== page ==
4. Downtown Floyd at its Best.


Original version printed in the Floyd Press, 2012.

We parked on E. Main St., up and over the hill from Gallery OneEleven, just past Locust St. The morning was bright, cool, and autumnal as five-year old Sidney headed toward The Stoplight, safely passing the Confederate Soldier with Julien, his two-year-old brother. Alice watched it all as our daughter Andrea held her in a front-loaded BabyBjörn. “Exit only,” read Sidney aloud at a parking lot, surprised at his new ability. Thus began a happy jaunt through town.

We turned at the county’s Sole Stoplight corner (see video clip above).


                                                                       Ms. April descending from the Loft.

Passing Farmers’ Supply Corp., 101 E. Main St., I asked our oldest grandchild to look up at the foreshortened white letters: “We can read those from the cabin with binoculars.” Now four of us climbed, and one rode, up the twenty-five steps and two switchbacks to Black Water Loft. (This name confused us a little, for in the Lowcountry because blackwater rivers are tea-colored infusions of biomass rather than fluxes of brown mud.) Julien was already snuggled in the lap of his father, who, visiting from Charlotte, was working there in his “Floyd office” composed of table, computer, earphones, and decaf.

We were all there thanks to good luck six years earlier. This building was serving as Harvest Moon, and one day I hustled down there from Oddfellas to buy a copy of the Floyd Press. Marjory and our chauffeur Greg had been sipping coffee, discouraged after a fruitless tour in search of either land or a dwelling for retirement. The co-owner, Virginia Neukirch, had said, “Why not look at the real estate ads?” Indeed, a tiny square of newsprint promised a gorgeous view. So on the way back to South Carolina Marge and I drove up frozen and twisting ruts until they gave out, then left the car for the hostile March wind, marched farther up the naked clear-cut, and beheld a vista that ended only at the opposite ridge of town.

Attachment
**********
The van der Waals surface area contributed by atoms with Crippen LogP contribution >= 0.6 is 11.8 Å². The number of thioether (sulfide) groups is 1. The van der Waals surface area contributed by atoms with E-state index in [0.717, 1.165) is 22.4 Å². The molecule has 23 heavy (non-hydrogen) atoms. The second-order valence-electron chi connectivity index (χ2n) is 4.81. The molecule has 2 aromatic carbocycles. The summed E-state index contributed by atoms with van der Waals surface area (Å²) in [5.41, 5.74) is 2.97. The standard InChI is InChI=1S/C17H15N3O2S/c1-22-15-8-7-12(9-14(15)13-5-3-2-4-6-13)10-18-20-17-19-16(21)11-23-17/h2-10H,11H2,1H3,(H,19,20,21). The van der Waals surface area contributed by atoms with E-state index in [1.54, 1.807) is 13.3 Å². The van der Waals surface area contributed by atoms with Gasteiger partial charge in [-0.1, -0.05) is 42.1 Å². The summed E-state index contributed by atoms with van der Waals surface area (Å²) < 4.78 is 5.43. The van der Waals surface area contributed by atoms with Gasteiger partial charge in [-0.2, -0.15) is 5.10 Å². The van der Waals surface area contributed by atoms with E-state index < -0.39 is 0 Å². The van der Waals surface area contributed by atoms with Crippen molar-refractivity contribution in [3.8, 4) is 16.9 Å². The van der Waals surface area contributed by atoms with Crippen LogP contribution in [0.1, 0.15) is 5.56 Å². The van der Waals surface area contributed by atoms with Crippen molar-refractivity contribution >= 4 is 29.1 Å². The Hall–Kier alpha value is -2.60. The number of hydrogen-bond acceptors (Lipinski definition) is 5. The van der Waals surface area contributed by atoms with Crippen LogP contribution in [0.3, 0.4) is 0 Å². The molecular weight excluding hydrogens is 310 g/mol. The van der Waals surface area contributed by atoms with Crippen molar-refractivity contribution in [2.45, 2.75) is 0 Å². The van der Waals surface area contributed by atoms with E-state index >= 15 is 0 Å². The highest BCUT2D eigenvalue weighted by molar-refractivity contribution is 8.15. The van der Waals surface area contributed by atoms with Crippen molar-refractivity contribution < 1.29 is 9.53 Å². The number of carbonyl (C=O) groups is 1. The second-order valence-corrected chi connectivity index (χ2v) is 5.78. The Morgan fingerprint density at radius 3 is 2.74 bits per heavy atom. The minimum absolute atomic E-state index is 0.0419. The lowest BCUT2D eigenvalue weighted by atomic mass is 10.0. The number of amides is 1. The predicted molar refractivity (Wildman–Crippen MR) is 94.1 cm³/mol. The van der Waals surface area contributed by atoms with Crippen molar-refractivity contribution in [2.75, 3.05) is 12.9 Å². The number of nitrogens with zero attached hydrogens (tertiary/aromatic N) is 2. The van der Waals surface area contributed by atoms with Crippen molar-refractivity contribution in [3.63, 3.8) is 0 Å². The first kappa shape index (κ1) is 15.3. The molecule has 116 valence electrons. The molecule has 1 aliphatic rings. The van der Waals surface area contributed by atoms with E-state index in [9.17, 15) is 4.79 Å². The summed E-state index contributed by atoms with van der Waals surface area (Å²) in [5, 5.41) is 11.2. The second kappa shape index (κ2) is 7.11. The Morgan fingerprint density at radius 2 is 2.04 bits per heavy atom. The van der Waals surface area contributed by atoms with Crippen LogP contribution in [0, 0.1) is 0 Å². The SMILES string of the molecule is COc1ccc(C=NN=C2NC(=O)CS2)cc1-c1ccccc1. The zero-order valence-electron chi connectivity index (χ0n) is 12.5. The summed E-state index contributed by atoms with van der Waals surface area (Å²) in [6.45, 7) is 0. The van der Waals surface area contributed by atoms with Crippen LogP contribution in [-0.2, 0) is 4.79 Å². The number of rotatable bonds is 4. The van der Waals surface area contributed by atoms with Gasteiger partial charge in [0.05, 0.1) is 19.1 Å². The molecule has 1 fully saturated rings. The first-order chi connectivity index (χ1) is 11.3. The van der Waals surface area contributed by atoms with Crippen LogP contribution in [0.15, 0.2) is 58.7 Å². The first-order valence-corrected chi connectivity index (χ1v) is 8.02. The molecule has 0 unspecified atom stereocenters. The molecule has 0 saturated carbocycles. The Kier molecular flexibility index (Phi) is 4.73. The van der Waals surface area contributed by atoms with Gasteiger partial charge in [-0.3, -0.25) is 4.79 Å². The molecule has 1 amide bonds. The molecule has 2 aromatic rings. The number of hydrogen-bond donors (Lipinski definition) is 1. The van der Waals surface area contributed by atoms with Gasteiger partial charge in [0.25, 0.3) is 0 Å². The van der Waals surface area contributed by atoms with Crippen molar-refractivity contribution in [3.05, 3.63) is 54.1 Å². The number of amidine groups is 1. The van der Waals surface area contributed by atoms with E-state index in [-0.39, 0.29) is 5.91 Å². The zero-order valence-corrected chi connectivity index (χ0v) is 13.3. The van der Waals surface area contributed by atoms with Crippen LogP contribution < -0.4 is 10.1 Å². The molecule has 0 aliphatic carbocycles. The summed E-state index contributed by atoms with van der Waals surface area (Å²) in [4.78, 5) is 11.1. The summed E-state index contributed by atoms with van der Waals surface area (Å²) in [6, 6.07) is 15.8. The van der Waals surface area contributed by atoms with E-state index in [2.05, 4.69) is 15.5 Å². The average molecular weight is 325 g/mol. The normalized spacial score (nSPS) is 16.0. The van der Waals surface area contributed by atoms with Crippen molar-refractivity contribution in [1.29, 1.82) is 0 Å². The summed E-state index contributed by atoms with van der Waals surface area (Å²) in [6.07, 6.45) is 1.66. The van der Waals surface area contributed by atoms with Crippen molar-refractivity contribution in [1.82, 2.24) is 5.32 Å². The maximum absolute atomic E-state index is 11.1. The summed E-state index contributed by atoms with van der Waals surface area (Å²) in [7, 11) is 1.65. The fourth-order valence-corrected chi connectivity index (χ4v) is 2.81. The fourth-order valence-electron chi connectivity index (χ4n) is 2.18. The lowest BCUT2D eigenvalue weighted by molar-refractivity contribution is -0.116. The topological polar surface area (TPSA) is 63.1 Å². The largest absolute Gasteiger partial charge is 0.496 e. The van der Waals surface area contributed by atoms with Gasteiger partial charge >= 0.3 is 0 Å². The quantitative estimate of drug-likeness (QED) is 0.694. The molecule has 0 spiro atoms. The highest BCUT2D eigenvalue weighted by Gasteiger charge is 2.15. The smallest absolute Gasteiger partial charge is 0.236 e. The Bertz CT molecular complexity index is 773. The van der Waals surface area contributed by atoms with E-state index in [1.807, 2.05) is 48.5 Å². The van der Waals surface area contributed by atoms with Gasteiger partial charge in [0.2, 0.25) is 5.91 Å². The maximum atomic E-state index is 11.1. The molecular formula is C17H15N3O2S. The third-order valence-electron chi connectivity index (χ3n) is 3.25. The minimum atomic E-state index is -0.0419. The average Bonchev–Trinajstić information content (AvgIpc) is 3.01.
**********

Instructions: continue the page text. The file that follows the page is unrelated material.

At the loft I was able to name at least three of the McCutchan sisters, but I confused the decaf latte with the cappuccino when I distributed them at the Country Store to supplement our lunch. Over sandwiches we watched a gallery of citizens pass by the window. The boys explored the aisles and found that they needed Sky Streaks–balsa airplanes with a red propellor and blue rubber band.

We gents moved on to the Warren G. Lineberry Community Park, where Sidney yelled, “Let’s race!” and sprinted down the handicap ramp, a purpose not envisioned by those of us on Partnership for Floyd who helped to transform the vacant lot to a community space. Then he urged his brother to try walking on rocks that lined a drainage ditch, angular stones that we would have called “jetty rocks” in the Myrtle Beach area, which Marjory and I called Home for 35 years. Then on to Grateful Bread, where Sid remembered that the owner’s dad had constructed the ovens. In a bag I now carried molasses cookies and a warm loaf of spelt toward the park. But first Sid had to roll down the hill upon grass cuttings, then grab his brother and roll down again as one unit as they clutched each other and laughed, while I pitied the hot dogs in their stomachs and wondered if this behavior was countenanced in the Park Plan. On to the boulders, where Sidney jumped off the big one and Julien off one of the small ones. Joined by the ladies, we all sat down to chubby cookies.